Ever hear these lines?
“It’s not about you, it’s about them.” “Take it as a compliment that she is so focused on you still after all this time.” “Just ignore them.”
These are all things other people will say to you when you are the target of an adult bully. These are what they will tell you to think to yourself as you take deep breaths and “let it go” (thanks Elsa). But, the ugly truth is that engaging in this calming behavior, while helpful to you, doesn’t help address the continuance of the behavior of the bully.
Someone very smart once told me, “power and insecurity are a dangerous combination.” Power comes in many forms – physical size, career position, money, and/or social influence, to name a few. (Political power is the form currently reflected in the administration of our country, but I won’t get into that right now). This is the common ground underlying bullying whether age 2 or 92.
So, since I like to focus on solutions, I want to talk about things you can do to attempt to curb the behavior without sacrificing your own integrity and sanity (and ultimately avoid becoming a revenge-bully yourself). But first, a little bit of background:
I personally have been the target of a bully. This person has spent the last two years telling people various inaccurate and reputation-damaging stories about why I left my previous career to become a full-time financial advisor. More than a dozen people have told me some version of her story after they heard it. I won’t bore you with the details, but the most alarming untrue story she likes to spread is that I had post-partum depression due to my daughter’s emergency surgeries and couldn’t face returning to work.
It shouldn’t have surprised me, really. She had said rude, untrue things about many other people in my presence, and you know what they say – if someone talks sh*& about others, they will talk sh*& about you too. And even though I hope that the majority of people she said these things to realize there was no truth to them, the bottom line is: they might wonder if there is a kernel of truth in there. And as Señora Gibson told us all in high school, “You only have one reputation. Protect it with all of your might!”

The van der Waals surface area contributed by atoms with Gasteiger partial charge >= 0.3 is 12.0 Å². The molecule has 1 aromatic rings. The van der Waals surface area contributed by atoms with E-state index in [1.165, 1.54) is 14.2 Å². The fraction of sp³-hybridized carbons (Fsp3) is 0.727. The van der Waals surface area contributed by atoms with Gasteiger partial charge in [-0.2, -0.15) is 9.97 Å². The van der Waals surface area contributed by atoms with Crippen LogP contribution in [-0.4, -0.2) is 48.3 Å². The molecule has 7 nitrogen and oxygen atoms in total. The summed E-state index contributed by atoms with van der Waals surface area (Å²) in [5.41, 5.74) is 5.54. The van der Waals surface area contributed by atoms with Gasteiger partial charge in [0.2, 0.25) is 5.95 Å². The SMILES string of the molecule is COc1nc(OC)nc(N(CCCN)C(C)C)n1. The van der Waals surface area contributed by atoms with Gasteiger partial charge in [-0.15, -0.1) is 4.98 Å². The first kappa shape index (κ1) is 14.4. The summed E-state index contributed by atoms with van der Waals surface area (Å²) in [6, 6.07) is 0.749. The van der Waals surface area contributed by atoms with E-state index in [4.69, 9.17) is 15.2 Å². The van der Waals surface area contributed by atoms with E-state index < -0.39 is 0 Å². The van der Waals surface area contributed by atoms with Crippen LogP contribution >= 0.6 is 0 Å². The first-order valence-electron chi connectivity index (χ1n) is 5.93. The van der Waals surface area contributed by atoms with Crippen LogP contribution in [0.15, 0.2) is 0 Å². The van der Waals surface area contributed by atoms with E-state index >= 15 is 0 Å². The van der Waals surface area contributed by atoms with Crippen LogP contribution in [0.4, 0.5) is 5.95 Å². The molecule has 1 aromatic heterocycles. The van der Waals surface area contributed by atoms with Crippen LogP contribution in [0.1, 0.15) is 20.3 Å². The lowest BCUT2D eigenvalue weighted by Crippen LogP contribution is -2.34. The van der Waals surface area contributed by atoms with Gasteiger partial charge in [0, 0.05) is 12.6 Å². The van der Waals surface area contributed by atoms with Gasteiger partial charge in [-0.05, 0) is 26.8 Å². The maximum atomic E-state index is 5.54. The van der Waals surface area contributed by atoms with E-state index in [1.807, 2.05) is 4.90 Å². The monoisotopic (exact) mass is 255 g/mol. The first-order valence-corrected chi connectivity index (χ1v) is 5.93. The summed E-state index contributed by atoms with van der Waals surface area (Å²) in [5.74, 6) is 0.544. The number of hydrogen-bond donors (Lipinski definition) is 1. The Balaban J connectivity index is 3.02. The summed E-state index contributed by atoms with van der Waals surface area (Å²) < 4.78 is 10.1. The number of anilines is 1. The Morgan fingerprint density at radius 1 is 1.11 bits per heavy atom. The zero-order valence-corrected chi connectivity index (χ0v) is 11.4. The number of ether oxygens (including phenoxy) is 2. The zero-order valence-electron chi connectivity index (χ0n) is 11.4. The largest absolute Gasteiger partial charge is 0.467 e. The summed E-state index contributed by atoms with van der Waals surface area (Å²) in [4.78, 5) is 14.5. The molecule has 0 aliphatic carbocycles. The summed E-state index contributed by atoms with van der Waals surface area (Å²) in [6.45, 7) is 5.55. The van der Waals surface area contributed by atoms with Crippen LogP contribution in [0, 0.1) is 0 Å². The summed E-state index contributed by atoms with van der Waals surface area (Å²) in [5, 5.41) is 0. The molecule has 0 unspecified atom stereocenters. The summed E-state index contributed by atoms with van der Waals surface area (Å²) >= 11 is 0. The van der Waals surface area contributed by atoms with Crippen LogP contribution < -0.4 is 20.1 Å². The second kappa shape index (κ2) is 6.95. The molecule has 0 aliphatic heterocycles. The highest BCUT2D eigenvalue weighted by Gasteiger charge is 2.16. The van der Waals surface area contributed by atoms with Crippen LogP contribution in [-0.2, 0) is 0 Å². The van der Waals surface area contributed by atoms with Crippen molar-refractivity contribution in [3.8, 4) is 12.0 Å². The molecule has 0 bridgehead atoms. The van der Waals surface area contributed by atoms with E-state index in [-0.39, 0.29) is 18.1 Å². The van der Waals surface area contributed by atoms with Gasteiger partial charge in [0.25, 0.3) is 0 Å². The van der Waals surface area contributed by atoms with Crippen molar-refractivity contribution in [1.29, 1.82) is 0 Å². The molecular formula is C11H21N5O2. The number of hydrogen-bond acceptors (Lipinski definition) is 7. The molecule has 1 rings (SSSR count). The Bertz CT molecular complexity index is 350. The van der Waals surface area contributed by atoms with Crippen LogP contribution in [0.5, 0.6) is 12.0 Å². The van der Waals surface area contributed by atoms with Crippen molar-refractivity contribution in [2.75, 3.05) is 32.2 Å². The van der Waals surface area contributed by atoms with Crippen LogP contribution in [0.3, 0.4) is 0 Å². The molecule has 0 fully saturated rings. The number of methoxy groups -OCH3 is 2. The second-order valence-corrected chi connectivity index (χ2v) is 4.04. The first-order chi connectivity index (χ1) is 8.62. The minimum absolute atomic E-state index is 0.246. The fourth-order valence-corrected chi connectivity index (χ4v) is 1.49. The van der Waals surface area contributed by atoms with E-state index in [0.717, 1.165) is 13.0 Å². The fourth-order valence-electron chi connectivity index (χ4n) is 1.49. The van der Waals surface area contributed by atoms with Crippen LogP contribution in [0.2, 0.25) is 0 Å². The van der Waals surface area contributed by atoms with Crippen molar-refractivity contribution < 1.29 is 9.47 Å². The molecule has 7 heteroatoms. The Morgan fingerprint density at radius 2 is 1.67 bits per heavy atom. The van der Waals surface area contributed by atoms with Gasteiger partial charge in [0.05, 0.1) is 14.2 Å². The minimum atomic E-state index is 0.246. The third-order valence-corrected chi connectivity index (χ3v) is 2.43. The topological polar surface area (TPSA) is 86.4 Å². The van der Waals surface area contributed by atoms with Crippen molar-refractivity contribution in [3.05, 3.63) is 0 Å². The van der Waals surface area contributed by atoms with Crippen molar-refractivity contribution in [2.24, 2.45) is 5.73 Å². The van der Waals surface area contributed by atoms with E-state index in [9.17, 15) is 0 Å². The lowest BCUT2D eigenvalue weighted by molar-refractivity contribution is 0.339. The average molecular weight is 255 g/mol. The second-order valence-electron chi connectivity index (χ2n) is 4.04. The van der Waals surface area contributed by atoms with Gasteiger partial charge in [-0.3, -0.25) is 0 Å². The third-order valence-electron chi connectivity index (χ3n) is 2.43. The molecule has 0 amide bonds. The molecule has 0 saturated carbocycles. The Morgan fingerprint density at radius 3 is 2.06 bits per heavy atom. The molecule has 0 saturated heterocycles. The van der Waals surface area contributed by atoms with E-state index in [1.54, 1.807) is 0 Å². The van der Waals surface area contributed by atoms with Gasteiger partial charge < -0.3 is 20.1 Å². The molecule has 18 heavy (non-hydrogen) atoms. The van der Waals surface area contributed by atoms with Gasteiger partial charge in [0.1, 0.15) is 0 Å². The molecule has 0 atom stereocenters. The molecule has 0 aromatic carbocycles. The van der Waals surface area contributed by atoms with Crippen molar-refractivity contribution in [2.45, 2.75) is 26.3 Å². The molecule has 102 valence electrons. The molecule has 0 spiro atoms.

So, what actually works to combat a bully?
Here are my tips:
- Find compassion. Remember that at the root of the bully’s behavior is insecurity. Start fresh with this thought, “I want to see this person for the first time.” (thanks Gabby Bernstein). Allow compassion to be your starting point. This won’t stop the behavior (remember, you can’t control what others do, only your own actions), but it might prevent your blood pressure from rising or result in screaming in their face like you want to. People who are happy and secure don’t feel threatened by other people’s success. They don’t find pleasure in or feel compelled to harm others or put them down. Picture them as a child themselves, experiencing bullying or their own trauma. It will potentially shift your view enough to give you the space to find empathy instead of anger in a challenging moment.
- Let go of the “why”. Asking, “Why??” is a waste of energy. We often create these stories in our minds about other people that are not helpful. There is a great kids book called Have You Filled A Bucket Today? that breaks it down. The basic storyline is that everyone carries an invisible bucket around with them, filled with love and happiness. Bullies have empty buckets. They think that by emptying other people’s buckets they will fill their own, but the truth is that every time they are mean to someone else, they not only empty that person’s bucket but they also empty their own as well. You don’t need to know “why” their bucket is empty. All that matters is that you remember that the bully’s behavior isn’t about you.